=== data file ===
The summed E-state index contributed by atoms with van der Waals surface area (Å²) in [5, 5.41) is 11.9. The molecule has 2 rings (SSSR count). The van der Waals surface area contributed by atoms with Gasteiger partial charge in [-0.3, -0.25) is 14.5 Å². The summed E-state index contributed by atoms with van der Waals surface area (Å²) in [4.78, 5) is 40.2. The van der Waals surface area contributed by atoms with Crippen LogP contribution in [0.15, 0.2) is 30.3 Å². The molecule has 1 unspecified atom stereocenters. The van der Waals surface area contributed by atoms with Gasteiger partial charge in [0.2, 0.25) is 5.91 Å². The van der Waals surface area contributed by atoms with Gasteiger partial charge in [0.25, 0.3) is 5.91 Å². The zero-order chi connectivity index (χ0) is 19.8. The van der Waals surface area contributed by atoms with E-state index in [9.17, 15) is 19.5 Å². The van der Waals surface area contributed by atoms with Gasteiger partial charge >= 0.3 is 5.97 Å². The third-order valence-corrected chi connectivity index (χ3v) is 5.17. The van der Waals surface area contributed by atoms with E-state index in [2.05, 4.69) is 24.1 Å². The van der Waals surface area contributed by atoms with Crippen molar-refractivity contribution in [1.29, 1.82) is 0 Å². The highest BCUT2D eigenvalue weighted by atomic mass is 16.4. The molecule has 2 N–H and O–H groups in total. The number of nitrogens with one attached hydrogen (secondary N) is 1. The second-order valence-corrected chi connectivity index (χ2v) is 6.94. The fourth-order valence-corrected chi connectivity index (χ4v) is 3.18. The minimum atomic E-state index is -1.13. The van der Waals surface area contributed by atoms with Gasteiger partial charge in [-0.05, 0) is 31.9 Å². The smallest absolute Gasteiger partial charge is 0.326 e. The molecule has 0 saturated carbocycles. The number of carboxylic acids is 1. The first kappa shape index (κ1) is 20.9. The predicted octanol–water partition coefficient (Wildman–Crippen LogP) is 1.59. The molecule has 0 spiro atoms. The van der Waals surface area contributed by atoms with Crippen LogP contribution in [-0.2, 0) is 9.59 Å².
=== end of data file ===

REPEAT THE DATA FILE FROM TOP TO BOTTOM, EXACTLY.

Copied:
The summed E-state index contributed by atoms with van der Waals surface area (Å²) in [5, 5.41) is 11.9. The molecule has 2 rings (SSSR count). The van der Waals surface area contributed by atoms with Gasteiger partial charge in [-0.3, -0.25) is 14.5 Å². The summed E-state index contributed by atoms with van der Waals surface area (Å²) in [4.78, 5) is 40.2. The van der Waals surface area contributed by atoms with Crippen LogP contribution in [0.15, 0.2) is 30.3 Å². The molecule has 1 unspecified atom stereocenters. The van der Waals surface area contributed by atoms with Gasteiger partial charge in [0.2, 0.25) is 5.91 Å². The van der Waals surface area contributed by atoms with Gasteiger partial charge in [0.25, 0.3) is 5.91 Å². The zero-order chi connectivity index (χ0) is 19.8. The van der Waals surface area contributed by atoms with E-state index in [9.17, 15) is 19.5 Å². The van der Waals surface area contributed by atoms with Gasteiger partial charge >= 0.3 is 5.97 Å². The third-order valence-corrected chi connectivity index (χ3v) is 5.17. The van der Waals surface area contributed by atoms with E-state index in [2.05, 4.69) is 24.1 Å². The van der Waals surface area contributed by atoms with Crippen molar-refractivity contribution in [1.29, 1.82) is 0 Å². The highest BCUT2D eigenvalue weighted by atomic mass is 16.4. The molecule has 2 N–H and O–H groups in total. The number of nitrogens with one attached hydrogen (secondary N) is 1. The second-order valence-corrected chi connectivity index (χ2v) is 6.94. The fourth-order valence-corrected chi connectivity index (χ4v) is 3.18. The minimum atomic E-state index is -1.13. The van der Waals surface area contributed by atoms with Gasteiger partial charge in [-0.05, 0) is 31.9 Å². The smallest absolute Gasteiger partial charge is 0.326 e. The molecule has 0 saturated carbocycles. The number of carboxylic acids is 1. The first kappa shape index (κ1) is 20.9. The predicted octanol–water partition coefficient (Wildman–Crippen LogP) is 1.59. The molecule has 0 spiro atoms. The van der Waals surface area contributed by atoms with Crippen LogP contribution in [-0.2, 0) is 9.59 Å².